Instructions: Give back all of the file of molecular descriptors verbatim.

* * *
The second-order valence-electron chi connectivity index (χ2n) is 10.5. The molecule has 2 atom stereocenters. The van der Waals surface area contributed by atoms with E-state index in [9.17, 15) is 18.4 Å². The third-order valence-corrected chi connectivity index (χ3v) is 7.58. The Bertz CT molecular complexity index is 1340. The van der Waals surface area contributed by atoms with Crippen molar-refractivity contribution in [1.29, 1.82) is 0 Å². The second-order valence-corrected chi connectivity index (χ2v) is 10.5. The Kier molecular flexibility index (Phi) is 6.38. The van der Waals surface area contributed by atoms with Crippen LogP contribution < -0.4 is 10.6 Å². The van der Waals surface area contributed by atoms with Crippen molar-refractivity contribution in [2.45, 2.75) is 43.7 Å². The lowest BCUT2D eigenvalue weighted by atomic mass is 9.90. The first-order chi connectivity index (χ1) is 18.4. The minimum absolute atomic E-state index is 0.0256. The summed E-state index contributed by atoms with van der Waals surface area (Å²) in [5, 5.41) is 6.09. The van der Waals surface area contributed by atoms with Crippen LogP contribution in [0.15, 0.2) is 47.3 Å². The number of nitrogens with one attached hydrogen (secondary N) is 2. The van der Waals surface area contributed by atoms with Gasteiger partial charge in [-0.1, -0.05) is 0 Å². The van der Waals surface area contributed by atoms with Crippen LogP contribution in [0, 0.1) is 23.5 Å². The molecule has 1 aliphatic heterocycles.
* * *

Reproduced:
The second-order valence-electron chi connectivity index (χ2n) is 10.5. The molecule has 2 atom stereocenters. The van der Waals surface area contributed by atoms with E-state index in [9.17, 15) is 18.4 Å². The third-order valence-corrected chi connectivity index (χ3v) is 7.58. The Bertz CT molecular complexity index is 1340. The van der Waals surface area contributed by atoms with Crippen molar-refractivity contribution in [1.29, 1.82) is 0 Å². The second-order valence-corrected chi connectivity index (χ2v) is 10.5. The Kier molecular flexibility index (Phi) is 6.38. The van der Waals surface area contributed by atoms with Crippen LogP contribution < -0.4 is 10.6 Å². The van der Waals surface area contributed by atoms with Crippen molar-refractivity contribution in [2.45, 2.75) is 43.7 Å². The lowest BCUT2D eigenvalue weighted by atomic mass is 9.90. The first-order chi connectivity index (χ1) is 18.4. The minimum absolute atomic E-state index is 0.0256. The summed E-state index contributed by atoms with van der Waals surface area (Å²) in [5, 5.41) is 6.09. The van der Waals surface area contributed by atoms with Crippen LogP contribution in [0.15, 0.2) is 47.3 Å². The number of nitrogens with one attached hydrogen (secondary N) is 2. The van der Waals surface area contributed by atoms with Gasteiger partial charge in [-0.1, -0.05) is 0 Å². The van der Waals surface area contributed by atoms with Crippen LogP contribution in [0, 0.1) is 23.5 Å². The molecule has 1 aliphatic heterocycles.